I realize that I should have used turpentine or other drying agents
Turpentine doesn't really promote the drying of linseed oil despite many references to the contrary. In a woodworking context what it does is thin the mixture so that less oil is actually applied, and that obviously dries more quickly than more oil.
Is there anything I can do to speed up the drying process?
Provide plenty of air for the linseed oil to react with. Linseed oil 'dries' by oxidation and it needs air to do so.
Higher temperatures help quite a bit too, but the main thing is to ensure there's plenty of moving air going over the table.
Assuming you do nothing to the table but give it plenty of air the surface should be reasonably 'dry' in about a week (assuming all excess was wiped away after every coat as should be done). But expect it to take many months to be more fully cured.
Would sanding it again with a very fine sandpaper (grit 240?) help?
You'll probably clog the sandpaper fairly quickly but sanding will remove oil-saturated wood and what's left in the surface will dry more quickly.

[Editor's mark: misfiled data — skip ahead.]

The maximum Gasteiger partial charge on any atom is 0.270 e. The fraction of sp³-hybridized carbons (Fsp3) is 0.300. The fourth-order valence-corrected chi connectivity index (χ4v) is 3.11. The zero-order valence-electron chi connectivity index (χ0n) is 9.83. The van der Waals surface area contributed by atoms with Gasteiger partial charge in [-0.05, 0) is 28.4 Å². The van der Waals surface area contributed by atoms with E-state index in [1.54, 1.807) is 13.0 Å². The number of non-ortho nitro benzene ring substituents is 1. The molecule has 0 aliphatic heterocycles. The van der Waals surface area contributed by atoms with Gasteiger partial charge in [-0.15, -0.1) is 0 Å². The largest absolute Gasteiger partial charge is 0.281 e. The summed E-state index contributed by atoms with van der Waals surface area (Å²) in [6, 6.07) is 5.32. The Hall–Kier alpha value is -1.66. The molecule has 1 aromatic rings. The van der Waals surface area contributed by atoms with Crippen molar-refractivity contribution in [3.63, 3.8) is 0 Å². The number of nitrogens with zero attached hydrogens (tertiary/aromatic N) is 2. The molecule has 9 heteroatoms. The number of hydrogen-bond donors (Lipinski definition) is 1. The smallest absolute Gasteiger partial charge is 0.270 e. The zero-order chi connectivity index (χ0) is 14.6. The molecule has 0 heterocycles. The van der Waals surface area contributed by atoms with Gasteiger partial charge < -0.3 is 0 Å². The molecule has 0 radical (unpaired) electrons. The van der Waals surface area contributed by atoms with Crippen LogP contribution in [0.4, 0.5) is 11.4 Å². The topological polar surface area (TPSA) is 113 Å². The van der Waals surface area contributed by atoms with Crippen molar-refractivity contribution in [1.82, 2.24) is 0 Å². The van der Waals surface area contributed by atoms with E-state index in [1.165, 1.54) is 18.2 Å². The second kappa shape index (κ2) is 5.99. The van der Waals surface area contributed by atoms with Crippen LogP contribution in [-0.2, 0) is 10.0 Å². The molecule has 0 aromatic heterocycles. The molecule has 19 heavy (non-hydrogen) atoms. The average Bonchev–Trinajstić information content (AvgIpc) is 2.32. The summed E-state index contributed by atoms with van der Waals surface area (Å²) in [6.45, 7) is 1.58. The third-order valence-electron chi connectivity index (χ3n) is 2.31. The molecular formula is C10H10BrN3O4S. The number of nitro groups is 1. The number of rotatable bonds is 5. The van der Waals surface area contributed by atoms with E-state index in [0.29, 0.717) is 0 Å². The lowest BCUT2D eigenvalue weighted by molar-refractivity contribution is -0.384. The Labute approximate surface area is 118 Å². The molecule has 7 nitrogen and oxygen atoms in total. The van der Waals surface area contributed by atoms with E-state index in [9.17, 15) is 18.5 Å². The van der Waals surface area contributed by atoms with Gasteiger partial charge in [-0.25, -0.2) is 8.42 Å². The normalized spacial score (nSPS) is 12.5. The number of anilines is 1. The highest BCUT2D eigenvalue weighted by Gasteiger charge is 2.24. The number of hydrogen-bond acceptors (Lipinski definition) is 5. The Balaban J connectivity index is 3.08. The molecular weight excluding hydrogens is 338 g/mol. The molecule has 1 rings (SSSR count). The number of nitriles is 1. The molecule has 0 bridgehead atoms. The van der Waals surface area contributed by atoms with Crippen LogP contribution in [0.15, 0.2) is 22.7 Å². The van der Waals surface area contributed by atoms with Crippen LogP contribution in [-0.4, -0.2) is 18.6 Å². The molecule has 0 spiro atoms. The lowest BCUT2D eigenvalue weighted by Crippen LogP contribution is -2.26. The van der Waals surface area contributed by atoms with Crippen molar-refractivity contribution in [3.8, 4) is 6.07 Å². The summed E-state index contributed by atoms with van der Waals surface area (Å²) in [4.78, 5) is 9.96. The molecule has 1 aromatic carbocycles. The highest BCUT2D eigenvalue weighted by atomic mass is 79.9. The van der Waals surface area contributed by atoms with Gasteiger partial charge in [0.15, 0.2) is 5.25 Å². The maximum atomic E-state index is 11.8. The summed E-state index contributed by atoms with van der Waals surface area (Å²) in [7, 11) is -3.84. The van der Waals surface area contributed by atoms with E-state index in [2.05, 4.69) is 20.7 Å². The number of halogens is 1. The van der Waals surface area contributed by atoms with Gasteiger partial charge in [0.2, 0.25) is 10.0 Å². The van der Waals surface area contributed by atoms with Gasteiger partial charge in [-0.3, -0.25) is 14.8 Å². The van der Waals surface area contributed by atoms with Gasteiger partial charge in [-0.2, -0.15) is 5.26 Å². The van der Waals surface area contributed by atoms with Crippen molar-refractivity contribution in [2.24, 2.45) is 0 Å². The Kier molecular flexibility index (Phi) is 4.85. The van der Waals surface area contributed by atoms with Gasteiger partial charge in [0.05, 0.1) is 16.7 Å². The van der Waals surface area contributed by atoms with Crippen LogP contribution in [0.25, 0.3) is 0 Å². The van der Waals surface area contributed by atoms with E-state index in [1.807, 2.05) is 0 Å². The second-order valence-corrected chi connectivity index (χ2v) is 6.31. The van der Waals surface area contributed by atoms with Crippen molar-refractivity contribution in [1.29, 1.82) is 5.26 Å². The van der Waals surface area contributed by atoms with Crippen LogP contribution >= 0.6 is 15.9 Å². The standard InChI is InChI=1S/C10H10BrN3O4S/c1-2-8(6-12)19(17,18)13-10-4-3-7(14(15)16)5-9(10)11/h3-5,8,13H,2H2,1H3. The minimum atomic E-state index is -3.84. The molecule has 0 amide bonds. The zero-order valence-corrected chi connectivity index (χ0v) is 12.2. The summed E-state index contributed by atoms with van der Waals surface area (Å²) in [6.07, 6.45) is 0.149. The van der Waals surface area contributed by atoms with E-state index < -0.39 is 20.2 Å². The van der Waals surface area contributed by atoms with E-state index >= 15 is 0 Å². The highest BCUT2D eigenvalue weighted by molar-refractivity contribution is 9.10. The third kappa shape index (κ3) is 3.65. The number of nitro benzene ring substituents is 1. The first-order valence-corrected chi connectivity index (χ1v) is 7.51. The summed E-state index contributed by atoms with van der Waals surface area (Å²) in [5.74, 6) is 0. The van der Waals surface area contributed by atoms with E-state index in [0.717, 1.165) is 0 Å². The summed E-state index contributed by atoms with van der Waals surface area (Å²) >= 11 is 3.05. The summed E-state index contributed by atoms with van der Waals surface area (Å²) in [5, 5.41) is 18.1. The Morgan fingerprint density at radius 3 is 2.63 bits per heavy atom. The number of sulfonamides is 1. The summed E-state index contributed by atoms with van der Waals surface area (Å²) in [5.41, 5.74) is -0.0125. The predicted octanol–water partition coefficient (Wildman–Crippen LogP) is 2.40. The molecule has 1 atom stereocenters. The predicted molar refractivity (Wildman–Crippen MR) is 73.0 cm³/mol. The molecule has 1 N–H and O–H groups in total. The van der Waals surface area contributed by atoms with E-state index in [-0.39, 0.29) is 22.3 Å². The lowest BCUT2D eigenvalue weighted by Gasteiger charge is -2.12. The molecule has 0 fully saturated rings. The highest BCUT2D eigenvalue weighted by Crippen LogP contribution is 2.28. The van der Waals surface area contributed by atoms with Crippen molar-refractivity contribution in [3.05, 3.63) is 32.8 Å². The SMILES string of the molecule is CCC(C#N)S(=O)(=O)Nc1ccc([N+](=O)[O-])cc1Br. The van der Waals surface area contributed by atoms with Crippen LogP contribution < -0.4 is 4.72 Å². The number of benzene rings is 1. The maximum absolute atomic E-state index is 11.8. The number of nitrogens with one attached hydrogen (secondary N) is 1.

Wiping off excess oil with a cloth lightly soaked in turpentine?
Yes again this will remove some oil from the table and what's left will then dry faster.
Adding a layer of beeswax?
No. This will slow the curing of the oil.
The problem with removing some of the oil is that you still need to oil further to give the table a proper finish. In my experience four full-strength coats of linseed oil are the bare minimum needed for a decent finish, and 7-10 is usually much better. With boiled linseed oil* this process takes as much as two weeks, with raw linseed oil I guess it could take 3-6 months!
*Not boiled but instead has metallic drying agents added to speed curing.